From the crystal's point of view, C1 and C2 are in series, so the total that the crystal sees is 11 pF. Stray capacitance and input capacitance on the pins of the '328p may account for 8-10 pF. (Maybe a little more; possibly a little less.)
The '328P data sheet says The optimal value of the capacitors depends on the crystal or resonator in use, the amount of stray capacitance, and the electromagnetic noise of the environment. Some initial guidelines for choosing capacitors for use with crystals are given in Table 8-6 on page 31.
The table shows “Recommended Range for C1 and C2” is 12-22 pF.
As an example: If your crystal is cut for 16.0000 MHz +- 50 ppm for a load 20 pF, you may find that the actual frequency is a little high; maybe a little more than 50 ppm. If it's important, you can make adjustments by padding small values in parallel with C1 and C2 and can probably get the actual frequency (at a given temperature) to within 10 ppm of nominal.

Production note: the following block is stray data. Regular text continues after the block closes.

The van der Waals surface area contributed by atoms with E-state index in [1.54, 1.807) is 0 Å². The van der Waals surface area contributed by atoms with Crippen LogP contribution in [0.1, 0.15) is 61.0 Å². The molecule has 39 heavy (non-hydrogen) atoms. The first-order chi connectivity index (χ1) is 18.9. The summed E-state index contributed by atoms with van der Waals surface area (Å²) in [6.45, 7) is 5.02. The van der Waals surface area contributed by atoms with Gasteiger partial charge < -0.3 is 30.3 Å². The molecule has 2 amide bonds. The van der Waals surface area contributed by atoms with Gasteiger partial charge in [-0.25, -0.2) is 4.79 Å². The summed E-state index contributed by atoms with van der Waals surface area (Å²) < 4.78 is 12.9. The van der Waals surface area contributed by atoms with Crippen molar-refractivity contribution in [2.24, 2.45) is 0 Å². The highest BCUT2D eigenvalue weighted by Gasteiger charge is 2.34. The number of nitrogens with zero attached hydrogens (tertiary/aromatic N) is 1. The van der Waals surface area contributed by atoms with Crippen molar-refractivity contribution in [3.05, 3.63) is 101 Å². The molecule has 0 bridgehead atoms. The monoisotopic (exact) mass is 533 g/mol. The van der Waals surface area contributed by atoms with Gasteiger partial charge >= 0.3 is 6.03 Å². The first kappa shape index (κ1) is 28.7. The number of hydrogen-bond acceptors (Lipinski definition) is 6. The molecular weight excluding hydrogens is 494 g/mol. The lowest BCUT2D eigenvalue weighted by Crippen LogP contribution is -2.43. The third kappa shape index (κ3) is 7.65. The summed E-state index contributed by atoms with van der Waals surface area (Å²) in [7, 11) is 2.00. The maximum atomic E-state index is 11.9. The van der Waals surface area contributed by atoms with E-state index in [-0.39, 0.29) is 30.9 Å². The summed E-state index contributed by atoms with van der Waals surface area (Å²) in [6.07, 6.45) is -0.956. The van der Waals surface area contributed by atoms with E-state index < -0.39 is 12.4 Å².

Here's another thing: It's usually not practical to measure the frequency directly. You make a test program that uses one of the CPU counter/timers to toggle an output pin at some sub-multiple of the clock frequency and measure that with your high-precision frequency counter.
If the initial frequency is too low, then you might want to replace C1 and C2 by 15 pF caps (or 18 pF) and start again.
But first, you may want to ask yourself how important it is to be dead-nuts on.
Also note that crystals from different vendors may have slightly different characteristics even if they are rated for the same load capacitance, so if precision requirements are really, really important (for mass production), qualifying different vendors might have to be done by you in your lab (not just by reading a data sheet or taking some vendor's word about compatibility with whatever you have previously tested).